Words that Matter: The Friday Five with Jennifer Schuchmann

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JenSchuchmanJennifer Schuchmann is a bestselling author and speaker. Her recent work includes a collaboration with former NFL MVP, Kurt Warner on his New York Times Bestseller, First Things First, and a collaboration with Brenda Warner on her latest, One Call Away.

Jennifer has written or co-written numerous books, has contributed articles to leading evangelical publications and has garnered several prestigious writing awards. She is also a personal friend. Today I asked her to stop by and answer some questions about the writing life.

How did your writing journey begin?

From the time I was very young, my mother recognized that I had a talent for writing, so she took me to professional writing conferences even while I was still in elementary school. At those conferences, I met a lot of middle-aged women who wore purple and overflowed with story ideas. I was young, didn't like purple, and wasn't overflowing with ideas to write about. In fact, I didn't have any ideas. I did want to accomplish something big, but I didn't see doing that as a writer. So while some people were late-blooming writers because they didn't have a role model, from an early age, I chose not to be a writer because I didn't think I had much in common with my role models.

Although I didn't see a future as a writer, I did continue to write. Throughout my academic career I entered writing competitions and often won prizes (money, trips, awards, etc.). At work I often offered to write press releases, sales copy, and presentations. As a volunteer, I wrote curriculum for churches and non-profit organizations. And as a mom, I ended up writing the school musicals at my son's school.

I even wrote and published some articles "just for resume fodder," but despite all the professional work I did, I refused to call myself a writer. When people said I should write professionally, my flippant answer was, "If God wants me to write, he'll send an editor to my front door." By now I knew God was calling me to write, but I refused to follow his call without some sort of divine "proof." Looking back it might have even been a fear of failure (or perhaps even of success). In either case, I was flagrantly disobedient because I knew what He was asking and I refused.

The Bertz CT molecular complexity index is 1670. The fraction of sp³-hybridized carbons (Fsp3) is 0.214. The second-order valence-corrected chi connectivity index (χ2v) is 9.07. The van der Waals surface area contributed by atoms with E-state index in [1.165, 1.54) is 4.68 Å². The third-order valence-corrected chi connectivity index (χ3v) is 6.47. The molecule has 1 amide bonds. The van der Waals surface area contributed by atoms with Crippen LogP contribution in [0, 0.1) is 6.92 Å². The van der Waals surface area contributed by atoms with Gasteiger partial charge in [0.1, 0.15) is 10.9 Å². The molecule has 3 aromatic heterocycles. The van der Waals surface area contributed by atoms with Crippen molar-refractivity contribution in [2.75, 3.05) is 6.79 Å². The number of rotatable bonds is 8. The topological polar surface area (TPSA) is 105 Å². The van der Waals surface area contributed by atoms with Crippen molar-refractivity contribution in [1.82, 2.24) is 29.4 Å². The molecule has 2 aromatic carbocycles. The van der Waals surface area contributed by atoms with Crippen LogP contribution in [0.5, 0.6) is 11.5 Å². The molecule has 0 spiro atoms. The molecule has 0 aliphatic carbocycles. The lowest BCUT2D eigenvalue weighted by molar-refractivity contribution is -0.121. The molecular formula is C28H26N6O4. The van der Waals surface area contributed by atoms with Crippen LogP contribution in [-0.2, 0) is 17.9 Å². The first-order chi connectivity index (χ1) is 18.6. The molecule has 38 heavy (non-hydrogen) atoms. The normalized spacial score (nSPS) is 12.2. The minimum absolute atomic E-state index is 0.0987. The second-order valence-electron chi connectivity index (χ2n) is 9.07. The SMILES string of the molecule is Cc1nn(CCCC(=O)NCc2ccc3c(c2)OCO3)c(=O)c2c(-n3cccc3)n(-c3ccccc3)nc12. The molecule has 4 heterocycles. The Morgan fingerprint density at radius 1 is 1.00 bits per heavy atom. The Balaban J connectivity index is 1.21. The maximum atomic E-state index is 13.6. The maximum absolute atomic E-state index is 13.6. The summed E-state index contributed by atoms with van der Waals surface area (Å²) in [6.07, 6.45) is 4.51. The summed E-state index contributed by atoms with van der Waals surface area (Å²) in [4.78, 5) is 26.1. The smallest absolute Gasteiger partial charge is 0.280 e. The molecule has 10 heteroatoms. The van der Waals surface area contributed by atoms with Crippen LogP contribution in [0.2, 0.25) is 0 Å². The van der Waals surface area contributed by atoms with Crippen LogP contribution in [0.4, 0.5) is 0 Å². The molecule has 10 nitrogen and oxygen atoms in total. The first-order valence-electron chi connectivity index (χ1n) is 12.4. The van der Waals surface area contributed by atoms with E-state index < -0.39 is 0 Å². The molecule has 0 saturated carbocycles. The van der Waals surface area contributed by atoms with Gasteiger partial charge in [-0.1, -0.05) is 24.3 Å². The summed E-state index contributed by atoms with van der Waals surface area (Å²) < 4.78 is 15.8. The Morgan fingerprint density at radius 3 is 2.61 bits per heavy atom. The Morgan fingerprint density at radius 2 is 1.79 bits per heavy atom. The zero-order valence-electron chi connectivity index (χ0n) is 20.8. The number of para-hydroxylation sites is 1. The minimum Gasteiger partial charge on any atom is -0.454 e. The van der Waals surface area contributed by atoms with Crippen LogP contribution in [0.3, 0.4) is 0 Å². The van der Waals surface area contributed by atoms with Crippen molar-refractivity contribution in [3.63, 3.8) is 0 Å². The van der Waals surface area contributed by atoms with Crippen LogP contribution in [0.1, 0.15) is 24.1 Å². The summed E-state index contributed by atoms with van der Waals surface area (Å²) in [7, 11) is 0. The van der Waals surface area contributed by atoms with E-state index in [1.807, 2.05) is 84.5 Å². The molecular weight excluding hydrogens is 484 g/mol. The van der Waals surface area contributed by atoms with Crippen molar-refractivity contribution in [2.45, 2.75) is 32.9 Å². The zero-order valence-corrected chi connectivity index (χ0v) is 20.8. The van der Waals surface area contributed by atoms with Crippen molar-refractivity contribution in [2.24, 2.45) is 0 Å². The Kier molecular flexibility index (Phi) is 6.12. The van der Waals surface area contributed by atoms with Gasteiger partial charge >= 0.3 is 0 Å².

One day when I had finished packing up costumes from the musical at my son's school and I had a few days of free time on my hands, I prayed at my desk. I told God that I would do whatever he wanted. If he wanted me to be a better wife and iron the baskets of clean laundry accumulating in my bedroom (as if that made me a good wife), I would. If he wanted me to get more involved in my son's school, I would. And if he wanted me to be a writer, well, okay, I would—but I wouldn't like it.

During that prayer, I got an idea for an article. That was rather significant since a lack of ideas was one of the reasons I wouldn't call myself a writer. So I turned on the computer to write it down. As soon I did, I got an unexpected e-mail from a magazine editor with an assignment. Apparently, he had written the e-mail just as I was praying. I knew that was more than a coincidence, so I stopped and prayed again. I told God that if he wanted me to be a writer, I promised to work hard and always grow in my craft. I also promised that if he sent mentors to me I would mentor others who wanted to write. 

Since then, I've received many confirmations that this is God's plan for my life. At a writer's conference not long after I prayed that prayer, I felt like God said to me, "I don't always need writers with lots of ideas. Sometimes I just need writers who will take assignments."

That has been my vision for my writing career since then. I am a writer who takes assignments. Although I started writing out of obedience and a clear sense of calling, I have found tremendous joy in what I do. It is clear that I am doing what God called me to do. And I discovered something else— those passionate, purple-wearing women who overflowed with creative ideas were very different from me. But that didn't mean we weren't all writers. The difference was, they were fiction writers and I focused on non-fiction. I didn't have to be just like them in order to be a writer.